Girl Talk The Beatles Blow My Mind — Again Julia Gazdag

Since the wee age of 7, the Beatles-fan part of my brain has been active and whirring away merrily. The one thing that has been a constant source of annoyance and confusion is what was commonly referred to as “Beatlemania” — a polite word for a stadium full of mostly girls, going completely batsh*t for the Beatles.

“Shut up!” I would think to myself, because I’m so eloquent and expressive.

“No one can hear the band! Sit down!” I would muse at those young whippersnappers while I complained of my rheumatics.

For a long time I resented these girls, not so much because I wanted to get through one screening of a ‘Hard Day’s Night’ where the audience didn’t make me nervous and trample-weary, but because I just couldn’t get my comfort zone around the idea of an endless sea of women putting a handful of men on such an intense pedestal. The feminist in me cringed at the sight of how these girls let themselves get completely dragged away from sanity by their affection for boys they hardly knew. It was a cocktail made of the most frustrating aspect of celebrity culture and patriarchal gender roles that ever flicked the veins in my temple.

And then the other day my brain rolled over, and a new theory surfaced! Mind you, it’s just a theory, so feel free to rail at me in the comments (just try to keep it classy, you guys).

Okay. So. This is my theory.

You know how for centuries and centuries women were oppressed, and how the words “hysteria” and “mania” were applied to women in the Victorian age who so much as blinked energetically? And then how in the 60s a lot of these gender oppressions broke down and that whole sexual revolution thing happened and then women could make (some) choices about their lives and education and happiness and all that? Maybe Beatlemania wasn’t putting dudes on a pedestal.

!

Maybe Elvis was a preview. Maybe it was just time — time for girls to let it all out. All the pent up emotions, all the frustrations, everything that came with being a girl teetering on the possibility of change and opportunity. Corsets were barely off, higher education was still relatively new for women, and while everyone on TV was a Betty Draper, there were a lot more Peggy Olsens running around, just waiting for an excuse to throw their typewriters at the wall and start writing some damn copy already. Opportunities were dangling in front of girls, weighed down by the knowledge that they would be filled with burdens that men wouldn’t have to contend with.

Maybe this is totally obvious to everyone. Maybe I’m just immensely cynical and that’s why what I saw was a sea of women idolizing men. Maybe I just really like typing the word “maybe”. But I’m really excited about the idea of Beatlemania being a stepping stone to cultural revolution in a way that benefited women. And I’m really excited to think that maybe, just maybe (maybe!) I’m getting less cynical in my old age. I’m not sure how it’s transformed into pop and boy bands today, or rather, the way girls react to them, but that’s definitely a whole other bag of radishes to explore.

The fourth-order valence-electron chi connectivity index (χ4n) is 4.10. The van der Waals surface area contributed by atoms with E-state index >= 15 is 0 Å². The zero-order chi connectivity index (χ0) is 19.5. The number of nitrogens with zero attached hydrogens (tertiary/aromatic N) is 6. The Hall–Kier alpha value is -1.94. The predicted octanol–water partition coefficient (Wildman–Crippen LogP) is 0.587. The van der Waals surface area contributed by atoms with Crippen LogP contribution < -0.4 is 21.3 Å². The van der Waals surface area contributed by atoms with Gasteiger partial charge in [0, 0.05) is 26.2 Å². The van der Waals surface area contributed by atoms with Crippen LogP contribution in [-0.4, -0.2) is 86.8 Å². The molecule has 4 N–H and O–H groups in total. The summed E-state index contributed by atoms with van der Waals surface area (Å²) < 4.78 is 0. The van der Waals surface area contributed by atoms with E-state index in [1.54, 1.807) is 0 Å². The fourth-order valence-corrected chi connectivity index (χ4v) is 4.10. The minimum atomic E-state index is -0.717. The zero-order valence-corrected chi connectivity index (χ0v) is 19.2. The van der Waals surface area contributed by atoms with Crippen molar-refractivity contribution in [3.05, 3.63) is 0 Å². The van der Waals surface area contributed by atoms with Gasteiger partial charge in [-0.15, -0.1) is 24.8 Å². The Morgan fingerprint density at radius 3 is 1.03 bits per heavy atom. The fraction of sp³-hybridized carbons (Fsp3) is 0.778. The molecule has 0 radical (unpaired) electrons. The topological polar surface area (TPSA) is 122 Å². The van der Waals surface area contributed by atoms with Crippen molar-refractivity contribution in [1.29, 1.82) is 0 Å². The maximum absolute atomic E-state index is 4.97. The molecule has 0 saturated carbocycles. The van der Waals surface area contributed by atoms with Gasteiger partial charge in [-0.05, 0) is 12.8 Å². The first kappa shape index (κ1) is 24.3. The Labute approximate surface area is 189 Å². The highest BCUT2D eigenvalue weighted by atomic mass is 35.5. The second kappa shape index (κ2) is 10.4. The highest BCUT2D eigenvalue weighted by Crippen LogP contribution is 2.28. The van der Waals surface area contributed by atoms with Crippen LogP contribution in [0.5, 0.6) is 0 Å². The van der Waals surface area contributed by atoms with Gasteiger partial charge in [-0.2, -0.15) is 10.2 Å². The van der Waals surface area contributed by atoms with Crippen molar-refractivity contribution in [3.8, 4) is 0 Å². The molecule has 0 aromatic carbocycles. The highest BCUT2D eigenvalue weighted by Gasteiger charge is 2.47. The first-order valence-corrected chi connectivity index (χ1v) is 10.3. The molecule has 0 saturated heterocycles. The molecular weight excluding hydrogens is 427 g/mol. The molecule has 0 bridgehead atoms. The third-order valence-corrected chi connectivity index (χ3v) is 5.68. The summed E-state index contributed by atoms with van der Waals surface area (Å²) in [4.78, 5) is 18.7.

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  1. I would have to disagree with Kristal: it was so much more than just adolesent love that was going on. Even when considering Sinatra or Valentino, no one had seen anything like Beatlemania, especially its scale and intensity. This type of explanation is too simple and often leads to people marginalizing teenage girls and their role in popular culture and changes in societal structure. Again that is why a lot of people look down on or marginalize pop music (especially the girl groups) in the early 60′s before the Beatles as vapid and feminine, even though that music also had its place in reflecting and subverting contemporary American society For anyone interested in a very cogent and thorough analysis of Beatlemania and growing up in the 60′s, I suggest they read Susan Douglas’ “Where the Girls Are: Growing up Female with the Mass Media.” You will find a lot of really interesting ideas on gender, sexuality, and the Beatles as a reflection of the fusion between traditional perceptions of “male” and female” sexuality”.

  2. I thinks its a good theory, but what about the bobby-soxers and Frank Sintra, or the mass hysteria after the death of Rudolph Valentino? I think things like Beatlemania or Biebermania are part of a girls movement into sexual maturity. (in Western Culture) Its a peak into real love and attraction that comes post-adolescence. It just seemed so huge in the 60′s because there was a huge population of young people.

  3. I think you’re really on to something. I do believe that some of those girls were just typically teenagers who love every new, young boy on the music scene (much like today), but I am certain that Beatlemania could have been a stepping stone to so much more. I wish I could have seen them perform live but alas, I wasn’t even a thought to my mother who was barely a child then!
    Great article! Really has got me thinking.

  4. Haha – great theory! When my mother was 14 (’64), the biggest highlight of her life up to that point was going to Detroit to see the Beatles. The biggest disappointment? That she couldn’t hear one. damn. note of what they were playing, on account of all the screaming.